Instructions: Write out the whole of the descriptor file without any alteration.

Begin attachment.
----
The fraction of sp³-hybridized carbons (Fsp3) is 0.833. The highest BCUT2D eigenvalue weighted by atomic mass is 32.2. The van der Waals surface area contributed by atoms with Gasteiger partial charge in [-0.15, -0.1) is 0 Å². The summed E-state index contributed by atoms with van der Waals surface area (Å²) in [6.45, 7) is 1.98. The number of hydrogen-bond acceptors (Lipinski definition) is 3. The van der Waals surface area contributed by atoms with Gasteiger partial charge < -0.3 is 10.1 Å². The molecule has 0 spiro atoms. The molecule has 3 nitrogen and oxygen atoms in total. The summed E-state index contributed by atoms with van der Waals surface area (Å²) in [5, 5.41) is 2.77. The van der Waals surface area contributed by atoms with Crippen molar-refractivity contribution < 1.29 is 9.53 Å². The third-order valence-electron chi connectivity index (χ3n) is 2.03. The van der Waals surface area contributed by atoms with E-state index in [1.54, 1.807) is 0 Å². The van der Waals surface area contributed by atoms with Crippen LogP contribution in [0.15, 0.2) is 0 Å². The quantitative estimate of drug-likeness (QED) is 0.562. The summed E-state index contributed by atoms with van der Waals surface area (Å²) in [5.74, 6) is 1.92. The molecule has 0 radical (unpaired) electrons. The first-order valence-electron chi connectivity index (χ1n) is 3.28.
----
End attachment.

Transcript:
The fraction of sp³-hybridized carbons (Fsp3) is 0.833. The highest BCUT2D eigenvalue weighted by atomic mass is 32.2. The van der Waals surface area contributed by atoms with Gasteiger partial charge in [-0.15, -0.1) is 0 Å². The summed E-state index contributed by atoms with van der Waals surface area (Å²) in [6.45, 7) is 1.98. The number of hydrogen-bond acceptors (Lipinski definition) is 3. The van der Waals surface area contributed by atoms with Gasteiger partial charge < -0.3 is 10.1 Å². The molecule has 0 spiro atoms. The molecule has 3 nitrogen and oxygen atoms in total. The summed E-state index contributed by atoms with van der Waals surface area (Å²) in [5, 5.41) is 2.77. The van der Waals surface area contributed by atoms with Crippen molar-refractivity contribution < 1.29 is 9.53 Å². The third-order valence-electron chi connectivity index (χ3n) is 2.03. The van der Waals surface area contributed by atoms with E-state index in [1.54, 1.807) is 0 Å². The van der Waals surface area contributed by atoms with Crippen LogP contribution in [0.15, 0.2) is 0 Å². The quantitative estimate of drug-likeness (QED) is 0.562. The summed E-state index contributed by atoms with van der Waals surface area (Å²) in [5.74, 6) is 1.92. The molecule has 0 radical (unpaired) electrons. The first-order valence-electron chi connectivity index (χ1n) is 3.28.